Cycling together with children and making it a fun ride is no mere feat.
And the saying that you cannot reinvent the wheel does not quite apply to this. Over the past two decades there have been so many small, but extremely important new comings to the world of bicycles, that've made all the difference how we perceive this simple, yet beautiful contraption. Also the ways of how we teach children to ride has improved immensely.
Take for example the balance bike. What now seems to be a complete must - was not a thing just a few years ago. This simple stepping stone to cycling has more benefits that anyone would care to count. We've never met a child that wouldn't enjoy riding it, it develops the sense of balance and steering unmatched to anything else and last but not least - they are comparably cheap to bicycles.
Once the kid has outgrown his favorite play-toy, it's usually the perfect time to introduce them to pedaling and braking. This comes more often than not with the crutches that are called balance wheels. And just because probably every adult, who knows how to cycle started their journey with a set of these, doesn't mean that they're any good. The only thing that balance wheels are good for are teaching kids bad habits and holding them back from learning to ride properly.
If your kid has spent quite some time on a balance bike, it will probably take not more than a few hours for him to grasp the basics of pedaling and maintaining balance. This will not exclude any future crashes, but it's certain that this method will yield immensely better results than using balance wheels.
A bad habit that haunts a large part of adult riders as well - putting the bicycle's saddle to low. If you can reach the ground with your full foot while sitting on the bicycle's saddle - it's too low. Arguments that this makes cycling more comfortable are just plain wrong. Sacrificing pedaling efficiency just to nurture a bad habit by masking it as comfort doesn't do good to anyone. The rider just exhausts his powers faster and that makes cycling look like hard work.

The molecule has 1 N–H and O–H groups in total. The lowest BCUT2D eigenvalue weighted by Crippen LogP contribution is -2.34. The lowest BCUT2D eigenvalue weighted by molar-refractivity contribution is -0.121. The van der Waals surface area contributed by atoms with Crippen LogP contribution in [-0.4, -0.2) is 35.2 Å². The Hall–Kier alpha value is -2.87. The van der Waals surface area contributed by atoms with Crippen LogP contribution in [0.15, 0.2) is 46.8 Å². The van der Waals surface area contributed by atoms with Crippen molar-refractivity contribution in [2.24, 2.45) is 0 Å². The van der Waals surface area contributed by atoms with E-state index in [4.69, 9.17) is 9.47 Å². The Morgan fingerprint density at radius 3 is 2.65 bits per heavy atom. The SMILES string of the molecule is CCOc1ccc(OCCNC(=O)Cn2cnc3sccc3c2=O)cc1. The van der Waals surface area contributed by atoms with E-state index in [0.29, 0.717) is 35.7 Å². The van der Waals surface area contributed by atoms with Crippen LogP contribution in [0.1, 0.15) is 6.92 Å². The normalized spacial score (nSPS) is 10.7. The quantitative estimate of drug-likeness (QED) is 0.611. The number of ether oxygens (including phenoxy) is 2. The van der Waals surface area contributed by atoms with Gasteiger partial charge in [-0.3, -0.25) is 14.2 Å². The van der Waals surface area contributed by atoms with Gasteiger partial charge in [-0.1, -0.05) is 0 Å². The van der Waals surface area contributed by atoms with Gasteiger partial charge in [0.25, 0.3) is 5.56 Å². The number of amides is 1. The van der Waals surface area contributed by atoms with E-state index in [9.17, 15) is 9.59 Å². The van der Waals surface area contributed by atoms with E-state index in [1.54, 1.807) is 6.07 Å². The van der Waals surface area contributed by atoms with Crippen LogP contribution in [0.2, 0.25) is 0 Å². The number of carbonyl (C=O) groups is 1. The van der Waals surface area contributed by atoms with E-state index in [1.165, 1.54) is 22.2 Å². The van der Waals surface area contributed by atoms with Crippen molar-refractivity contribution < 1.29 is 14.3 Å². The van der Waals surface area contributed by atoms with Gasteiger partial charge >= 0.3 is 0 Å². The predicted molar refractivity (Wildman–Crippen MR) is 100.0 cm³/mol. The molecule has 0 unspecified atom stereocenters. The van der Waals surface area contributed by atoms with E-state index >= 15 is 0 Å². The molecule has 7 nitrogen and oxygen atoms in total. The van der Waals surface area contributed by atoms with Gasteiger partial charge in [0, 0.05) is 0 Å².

Teaching kids from the start that they should start off riding by placing one of the pedals (depends on each person's preference which one) almost completely upright and stepping on it. This will propel the bike forward with enough speed to maintain balance and set you up in the proper position to sit on the saddle.
What's harder to teach the children is to get off the saddle before they stop with the bicycle. And it will result in a fall inevitably, but teaching the most efficient way to cycle early on might just change the way children look at cycling for all of their lives.
Once all this has been handled and taken care of it's time to teach kids to coast. Walking and running comes naturally to kids, but cycling is a skill that can only be taught. At an early age the child's mind comprehends that to move forward, you must pedal at all times, just like walking. As a result the kids get tired really fast. If you're on a longer cycling tour, you will immediately notice that the kids are pedaling furiously for a short time and then they're tired and want to stop. Teaching to coast without pedalling will eliminate this problem and bring more joy to cycle in general. The kind of "look how we pedal and coast" approach is vital.
Last but not least is understanding braking. Everything must come to a stop. One way or the other. We want it to be controlled and safe for everyone. And just like coasting doesn't come natural to a child, so does braking. Teaching them to operate them properly will avoid crashes and injuries for years to come.
Ride safe and have fun!